NASA InSight team on course for Mars touchdown

November 22, 2018, NASA
This map shows the temperature of the Martian atmosphere 16 miles above the surface. The data was taken on Nov. 18, 2018, about one week before NASA's InSight lander is scheduled to touchdown on the Martian surface. The temperature indicates to mission scientists the amount of dust activity in the atmosphere. The map shows a range of latitudes, with temperatures clearly dropping near the planet's north pole. The landing locations of various NASA Mars landers are shown for context. Credit: NASA

NASA's Mars Interior Exploration using Seismic Investigations, Geodesy and Heat Transport (InSight) spacecraft is on track for a soft touchdown on the surface of the Red Planet on Nov. 26, the Monday after Thanksgiving. But it's not going to be a relaxing weekend of turkey leftovers, football and shopping for the InSight mission team. Engineers will be keeping a close eye on the stream of data indicating InSight's health and trajectory, and monitoring Martian weather reports to figure out if the team needs to make any final adjustments in preparation for landing, only five days away.

"Landing on Mars is hard. It takes skill, focus and years of preparation," said Thomas Zurbuchen, associate administrator for the Science Mission Directorate at NASA Headquarters in Washington. "Keeping in mind our ambitious goal to eventually send humans to the surface of the Moon and then Mars, I know that our incredible science and engineering team—the only in the world to have successfully landed spacecraft on the Martian surface—will do everything they can to successfully land InSight on the Red Planet."

InSight, the first mission to study the deep interior of Mars, blasted off from Vandenberg Air Force Base in Central California on May 5, 2018. It has been an uneventful flight to Mars, and engineers like it that way. They will get plenty of excitement when InSight hits the top of the Martian atmosphere at 12,300 mph (19,800 kph) and slows down to 5 mph (8 kph) - about human jogging speed—before its three legs touch down on Martian soil. That extreme deceleration has to happen in just under seven minutes.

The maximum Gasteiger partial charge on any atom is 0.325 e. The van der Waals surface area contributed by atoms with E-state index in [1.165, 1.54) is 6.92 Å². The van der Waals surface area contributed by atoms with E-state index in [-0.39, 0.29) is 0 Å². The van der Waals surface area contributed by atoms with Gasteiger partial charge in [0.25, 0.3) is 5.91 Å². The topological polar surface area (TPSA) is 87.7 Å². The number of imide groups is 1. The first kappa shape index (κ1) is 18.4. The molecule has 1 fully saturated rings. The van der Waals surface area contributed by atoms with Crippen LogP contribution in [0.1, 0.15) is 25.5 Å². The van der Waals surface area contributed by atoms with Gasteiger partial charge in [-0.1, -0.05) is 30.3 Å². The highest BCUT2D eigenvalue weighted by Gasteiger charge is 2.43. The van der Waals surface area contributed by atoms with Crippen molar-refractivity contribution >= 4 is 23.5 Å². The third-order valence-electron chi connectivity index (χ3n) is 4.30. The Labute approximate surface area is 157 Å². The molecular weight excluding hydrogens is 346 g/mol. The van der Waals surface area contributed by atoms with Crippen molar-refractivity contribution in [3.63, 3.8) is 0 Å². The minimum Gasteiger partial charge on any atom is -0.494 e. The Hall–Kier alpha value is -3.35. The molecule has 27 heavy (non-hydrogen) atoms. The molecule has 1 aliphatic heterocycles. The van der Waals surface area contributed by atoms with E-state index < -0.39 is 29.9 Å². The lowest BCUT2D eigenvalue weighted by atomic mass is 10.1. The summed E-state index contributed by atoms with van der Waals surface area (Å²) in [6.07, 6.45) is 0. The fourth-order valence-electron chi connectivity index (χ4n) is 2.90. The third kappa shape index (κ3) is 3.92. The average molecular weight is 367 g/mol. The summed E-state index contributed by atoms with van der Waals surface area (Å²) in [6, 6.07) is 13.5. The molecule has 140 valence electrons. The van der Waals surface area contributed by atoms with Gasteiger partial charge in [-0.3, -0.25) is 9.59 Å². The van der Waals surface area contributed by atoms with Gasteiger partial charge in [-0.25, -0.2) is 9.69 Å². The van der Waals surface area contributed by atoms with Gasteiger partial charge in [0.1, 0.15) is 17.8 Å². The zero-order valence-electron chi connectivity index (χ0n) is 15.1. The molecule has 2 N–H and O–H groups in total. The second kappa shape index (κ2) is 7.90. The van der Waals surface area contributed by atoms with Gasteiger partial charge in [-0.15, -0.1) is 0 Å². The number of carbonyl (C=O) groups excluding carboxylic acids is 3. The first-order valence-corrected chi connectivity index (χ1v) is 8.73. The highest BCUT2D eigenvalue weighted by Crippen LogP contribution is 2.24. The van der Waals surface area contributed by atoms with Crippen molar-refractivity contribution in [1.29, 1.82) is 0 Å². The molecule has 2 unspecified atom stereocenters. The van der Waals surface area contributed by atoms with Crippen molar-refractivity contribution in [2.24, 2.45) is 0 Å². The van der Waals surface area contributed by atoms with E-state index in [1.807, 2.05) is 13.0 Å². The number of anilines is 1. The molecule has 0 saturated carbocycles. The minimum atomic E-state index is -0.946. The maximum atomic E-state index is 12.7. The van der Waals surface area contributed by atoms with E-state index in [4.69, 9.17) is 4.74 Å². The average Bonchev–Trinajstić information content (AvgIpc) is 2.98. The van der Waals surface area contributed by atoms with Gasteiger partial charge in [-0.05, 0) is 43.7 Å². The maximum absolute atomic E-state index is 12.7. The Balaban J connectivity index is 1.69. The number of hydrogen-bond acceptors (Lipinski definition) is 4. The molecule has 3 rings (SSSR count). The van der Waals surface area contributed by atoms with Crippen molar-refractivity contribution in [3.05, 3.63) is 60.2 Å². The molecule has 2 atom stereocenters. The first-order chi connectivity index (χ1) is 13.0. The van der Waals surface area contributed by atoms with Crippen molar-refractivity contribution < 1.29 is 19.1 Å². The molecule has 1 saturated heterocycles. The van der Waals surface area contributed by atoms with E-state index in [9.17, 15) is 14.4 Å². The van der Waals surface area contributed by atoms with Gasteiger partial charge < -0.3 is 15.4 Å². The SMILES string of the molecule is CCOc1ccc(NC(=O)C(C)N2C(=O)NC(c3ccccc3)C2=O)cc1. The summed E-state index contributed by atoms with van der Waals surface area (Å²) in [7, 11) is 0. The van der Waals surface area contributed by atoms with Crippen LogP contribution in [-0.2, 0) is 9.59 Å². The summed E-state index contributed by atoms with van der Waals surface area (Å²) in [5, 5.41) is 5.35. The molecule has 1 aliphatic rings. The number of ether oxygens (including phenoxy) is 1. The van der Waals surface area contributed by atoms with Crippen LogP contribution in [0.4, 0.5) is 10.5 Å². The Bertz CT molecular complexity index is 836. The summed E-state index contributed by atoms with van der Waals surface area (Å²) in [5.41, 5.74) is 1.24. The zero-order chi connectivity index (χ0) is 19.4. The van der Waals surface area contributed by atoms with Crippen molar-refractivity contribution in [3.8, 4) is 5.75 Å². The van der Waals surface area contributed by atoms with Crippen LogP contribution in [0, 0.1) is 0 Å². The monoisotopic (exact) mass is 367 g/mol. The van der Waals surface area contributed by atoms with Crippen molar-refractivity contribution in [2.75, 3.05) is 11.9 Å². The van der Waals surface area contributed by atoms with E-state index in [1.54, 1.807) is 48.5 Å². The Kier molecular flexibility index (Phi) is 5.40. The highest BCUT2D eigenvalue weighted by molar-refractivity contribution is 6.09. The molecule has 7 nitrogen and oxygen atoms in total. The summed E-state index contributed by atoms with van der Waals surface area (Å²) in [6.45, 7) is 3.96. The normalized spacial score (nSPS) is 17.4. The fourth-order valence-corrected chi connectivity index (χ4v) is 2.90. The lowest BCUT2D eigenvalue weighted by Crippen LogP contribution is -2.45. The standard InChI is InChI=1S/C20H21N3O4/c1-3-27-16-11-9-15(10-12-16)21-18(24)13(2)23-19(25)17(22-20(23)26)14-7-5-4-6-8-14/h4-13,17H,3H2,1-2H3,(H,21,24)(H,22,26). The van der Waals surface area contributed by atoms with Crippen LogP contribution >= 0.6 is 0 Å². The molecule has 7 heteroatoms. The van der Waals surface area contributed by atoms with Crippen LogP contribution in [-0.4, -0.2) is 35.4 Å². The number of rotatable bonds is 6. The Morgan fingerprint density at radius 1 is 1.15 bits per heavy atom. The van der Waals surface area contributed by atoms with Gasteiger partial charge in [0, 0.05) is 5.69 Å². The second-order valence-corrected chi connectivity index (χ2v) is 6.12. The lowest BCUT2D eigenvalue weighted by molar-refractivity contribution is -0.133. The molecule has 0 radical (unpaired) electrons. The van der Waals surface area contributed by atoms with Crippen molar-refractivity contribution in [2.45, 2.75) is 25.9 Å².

"There's a reason engineers call landing on Mars 'seven minutes of terror,'" said Rob Grover, InSight's entry, descent and landing (EDL) lead, based at NASA's Jet Propulsion Laboratory in Pasadena, California. "We can't joystick the landing, so we have to rely on the commands we pre-program into the spacecraft. We've spent years testing our plans, learning from other Mars landings and studying all the conditions Mars can throw at us. And we're going to stay vigilant till InSight settles into its home in the Elysium Planitia region."

One way engineers may be able to confirm quickly what activities InSight has completed during those seven minutes of terror is if the experimental CubeSat mission known as Mars Cube One (MarCO) relays InSight data back to Earth in near-real time during their flyby on Nov. 26. The two MarCO spacecraft (A and B) are making good progress toward their rendezvous point, and their radios have already passed their first deep-space tests.

"Just by surviving the trip so far, the two MarCO satellites have made a giant leap for CubeSats," said Anne Marinan, a MarCO systems engineer based at JPL. "And now we are gearing up for the MarCOs' next test—serving as a possible model for a new kind of interplanetary communications relay."

If all goes well, the MarCOs may take a few seconds to receive and format the data before sending it back to Earth at the speed of light. This would mean engineers at JPL and another team at Lockheed Martin Space in Denver would be able to tell what the lander did during EDL approximately eight minutes after InSight completes its activities. Without MarCO, InSight's team would need to wait several hours for engineering data to return via the primary communications pathways—relays through NASA's Mars Reconnaissance Orbiter and Mars Odyssey orbiter.

Once engineers know that the spacecraft has touched down safely in one of the several ways they have to confirm this milestone and that InSight's solar arrays have deployed properly, the team can settle into the careful, three-month-long process of deploying science instruments.

"Landing on Mars is exciting, but scientists are looking forward to the time after InSight lands," said Lori Glaze, acting director of the Planetary Science Division at NASA Headquarters. "Once InSight is settled on the Red Planet and its instruments are deployed, it will start collecting valuable information about the structure of Mars' deep interior—information that will help us understand the formation and evolution of all rocky planets, including the one we call home."

"Previous missions haven't gone more than skin-deep at Mars," added Sue Smrekar, the InSight mission's deputy principal investigator at JPL. "InSight scientists can't wait to explore the heart of Mars."

Explore further: How NASA will know when InSight touches down

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